President Donald Trump’s motorcade arriving at the Trump National Golf Club on June 25, 2017, in Sterling, Va.
Photo: Jim Lo Scalzo-Pool (Getty Images)

A Virginia cyclist whose image went viral after she was photographed giving the finger to Donald Trump’s motorcade and was subsequently fired from her job late last year is finally taking action, filing a lawsuit against her former employer.

Juli Briskman, the cyclist in question, said that she doesn’t think people should be afraid to speak their minds, even if they work for a government contracting firm, like Akima, for which she worked before the incident.

“I filed this lawsuit against my former employer today because I believe that Americans should not be forced to choose between their principles and their paychecks,” Briskman said, according to the Washington Post.

And according to the report and Briskman’s legal team, she has a good case, given that Akima’s decision to fire her was not necessarily about having a moral stand against her action but, rather, was about worry over how her actions would reflect upon the company. The company also cited concern about retaliation from the current administration.

“Akima’s actions—forcing Juli to resign out of fear of unlawful retaliation by the government—violated the basic tenets of Virginia employment law,” Maria Simon, one of Briskman’s attorneys, said.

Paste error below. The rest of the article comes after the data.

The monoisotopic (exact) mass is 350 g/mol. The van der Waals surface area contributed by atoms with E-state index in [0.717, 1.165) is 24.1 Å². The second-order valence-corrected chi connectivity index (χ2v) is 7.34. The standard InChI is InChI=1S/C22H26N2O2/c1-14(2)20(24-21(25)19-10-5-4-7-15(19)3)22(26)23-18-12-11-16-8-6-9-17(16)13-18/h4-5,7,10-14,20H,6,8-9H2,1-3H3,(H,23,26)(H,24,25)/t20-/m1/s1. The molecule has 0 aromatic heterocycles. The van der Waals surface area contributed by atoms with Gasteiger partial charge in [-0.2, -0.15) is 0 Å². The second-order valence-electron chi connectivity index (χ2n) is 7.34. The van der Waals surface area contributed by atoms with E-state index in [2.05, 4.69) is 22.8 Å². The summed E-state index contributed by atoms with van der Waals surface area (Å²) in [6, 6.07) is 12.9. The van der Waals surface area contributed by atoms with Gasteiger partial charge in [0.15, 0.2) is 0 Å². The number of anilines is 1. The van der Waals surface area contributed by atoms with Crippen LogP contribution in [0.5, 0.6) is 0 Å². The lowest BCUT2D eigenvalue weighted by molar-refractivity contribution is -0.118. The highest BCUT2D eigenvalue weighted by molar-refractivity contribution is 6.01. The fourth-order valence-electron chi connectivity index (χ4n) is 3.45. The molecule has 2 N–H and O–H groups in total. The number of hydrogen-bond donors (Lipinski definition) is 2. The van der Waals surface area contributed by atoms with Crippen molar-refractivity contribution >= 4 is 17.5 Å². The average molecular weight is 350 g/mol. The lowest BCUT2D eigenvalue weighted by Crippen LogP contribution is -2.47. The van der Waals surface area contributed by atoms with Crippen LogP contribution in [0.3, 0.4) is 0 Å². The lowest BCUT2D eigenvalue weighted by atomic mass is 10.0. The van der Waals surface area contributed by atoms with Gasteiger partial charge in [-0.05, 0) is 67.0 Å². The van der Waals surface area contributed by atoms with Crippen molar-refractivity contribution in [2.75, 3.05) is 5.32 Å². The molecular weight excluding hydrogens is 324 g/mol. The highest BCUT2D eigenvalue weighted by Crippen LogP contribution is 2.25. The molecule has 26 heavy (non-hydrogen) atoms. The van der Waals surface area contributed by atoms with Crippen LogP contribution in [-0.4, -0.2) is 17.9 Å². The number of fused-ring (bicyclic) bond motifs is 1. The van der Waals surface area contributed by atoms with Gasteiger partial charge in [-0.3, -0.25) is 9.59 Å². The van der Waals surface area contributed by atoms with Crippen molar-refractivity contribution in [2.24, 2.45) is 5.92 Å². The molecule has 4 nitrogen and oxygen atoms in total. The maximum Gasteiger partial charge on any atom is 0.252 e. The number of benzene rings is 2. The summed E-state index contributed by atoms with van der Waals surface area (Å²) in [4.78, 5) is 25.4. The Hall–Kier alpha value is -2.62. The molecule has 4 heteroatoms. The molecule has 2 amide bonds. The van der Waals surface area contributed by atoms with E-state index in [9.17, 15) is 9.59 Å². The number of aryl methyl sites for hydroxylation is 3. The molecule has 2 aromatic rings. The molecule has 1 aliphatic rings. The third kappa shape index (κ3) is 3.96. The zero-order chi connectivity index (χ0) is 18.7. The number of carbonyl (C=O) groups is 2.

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“Defendant forced plaintiff to resign for the stated reasons that the photograph of her would have an adverse effect on its ability to obtain government contracts,” the lawsuit read.

Never mind that it was almost impossible to tell that the woman in the photo was Briskman and that her employers only found out after she told them in a gesture of good faith ... just in case things blew out of proportion.

And last November, Briskman also pointed out that she was in charge of the firm’s social media presence when she flagged another employee’s social media use.

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In that case, a senior director at the company went on a nasty rant during a discussion about Black Lives Matter.

“You’re a fucking Libtard asshole,” the director inserted under the otherwise civil online conversation, using a profile that clearly identified him as an employee at Akima.

Of course, he wasn’t fired but just made to clean up the comment and scrub his profile before going along collecting his coins.

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But I guess that kind of thing doesn’t matter to the company as long as you aren’t insulting someone who works for the government.

“Working for a company that does business with the federal government should provide you with greater opportunities, but it should never limit your ability to criticize that government in your private time,” Briskman said in a statement. “The actions of my company were swift and unexpected. It is un-American to let the government use your own tax dollars to buy your off-duty obedience.”

Nonetheless, Briskman isn’t interested in getting her job back. Instead, she just wants to collect her money and move on to the next one, especially as she has had several job offers since she was fired.

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According to the Post, when Akima fired her, the company promised four weeks of severance pay but only gave her two. So she is just looking to collect her remaining two weeks of severance, as well as attorney’s fees and interest, which would equal about $2,692.30.